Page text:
Compressed air is used widely throughout industry and is often considered the 'fourth utility' at many facilities. Almost every industrial plant, from a small machine shop to an immense pulp and paper mill, has some type of compressed air system. In many cases, the compressed air system is so vital that the facility cannot operate without it. This 3-hour online course discusses the basics of compressed air systems including compressor types, power sources used to drive the compressor, types of system controls, compressor system accessories, and uses of compressed air.
This US Department of Energy sourcebook that this course is based on is designed to provide compressed air system users with a reference that outlines opportunities for system performance improvements. It is intended to make compressed air system users aware of the performance improvement potential, details some of the significant opportunities, and directs users to additional sources of assistance.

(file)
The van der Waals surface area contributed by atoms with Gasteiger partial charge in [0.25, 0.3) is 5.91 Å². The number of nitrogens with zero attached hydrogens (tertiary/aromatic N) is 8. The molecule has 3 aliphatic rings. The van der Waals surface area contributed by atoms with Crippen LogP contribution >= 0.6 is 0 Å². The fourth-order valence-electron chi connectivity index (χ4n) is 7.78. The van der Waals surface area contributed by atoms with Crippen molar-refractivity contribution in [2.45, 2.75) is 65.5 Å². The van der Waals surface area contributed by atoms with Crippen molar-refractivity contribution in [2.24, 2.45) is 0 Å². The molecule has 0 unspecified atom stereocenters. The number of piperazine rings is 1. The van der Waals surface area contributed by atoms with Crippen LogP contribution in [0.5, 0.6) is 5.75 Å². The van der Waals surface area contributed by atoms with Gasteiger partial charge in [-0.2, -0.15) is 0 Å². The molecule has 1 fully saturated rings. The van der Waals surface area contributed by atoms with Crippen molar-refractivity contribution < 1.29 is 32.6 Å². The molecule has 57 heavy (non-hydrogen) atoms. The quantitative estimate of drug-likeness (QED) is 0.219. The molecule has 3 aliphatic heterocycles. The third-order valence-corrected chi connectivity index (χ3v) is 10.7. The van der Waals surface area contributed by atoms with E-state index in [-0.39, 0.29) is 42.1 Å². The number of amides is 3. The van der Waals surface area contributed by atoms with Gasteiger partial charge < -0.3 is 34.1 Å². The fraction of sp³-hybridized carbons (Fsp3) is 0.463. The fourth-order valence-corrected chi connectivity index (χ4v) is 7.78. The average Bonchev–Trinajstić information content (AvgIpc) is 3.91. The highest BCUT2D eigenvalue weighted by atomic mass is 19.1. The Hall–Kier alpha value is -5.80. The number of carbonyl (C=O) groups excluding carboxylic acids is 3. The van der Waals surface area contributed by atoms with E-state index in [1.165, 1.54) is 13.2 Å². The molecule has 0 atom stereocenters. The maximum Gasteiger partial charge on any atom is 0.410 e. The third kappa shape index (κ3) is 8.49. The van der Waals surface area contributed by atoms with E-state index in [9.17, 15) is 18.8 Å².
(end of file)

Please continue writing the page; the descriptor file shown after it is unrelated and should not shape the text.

After completing this course, you will have a better understanding of:
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David Chitester is a professional trainer and founder of RedVector.com Inc. and Chitester Management Systems. He has authored numerous online courses and taught live classes on ethics, laws and rules, building codes and the ADA. His courses have been approved by numerous state boards and private organizations including the: AIA, USGBC, FBPE, AICP, FCILB, ECLB, Florida Building Commission and many others.
By Sunil G. (Engineer) on January 24, 2020
By William R. (Engineer) on January 28, 2020
A lot of reading.
By Brian M. (Engineer) on May 6, 2020
A lot of reading.
More graphics and illustrations would be nice.
By Travis R. (Engineer) on February 7, 2020
More graphics and illustrations would be nice. It felt quite disjointed. More applications and examples would also help illustrate the points being made. It felt like there were many assumptions being made on a knowledge of industrial facilities and operations, which is understandable, but could confuse some students.
was like reading a book.
By Ron W. (Engineer) on August 27, 2020
was like reading a book.....information not well presented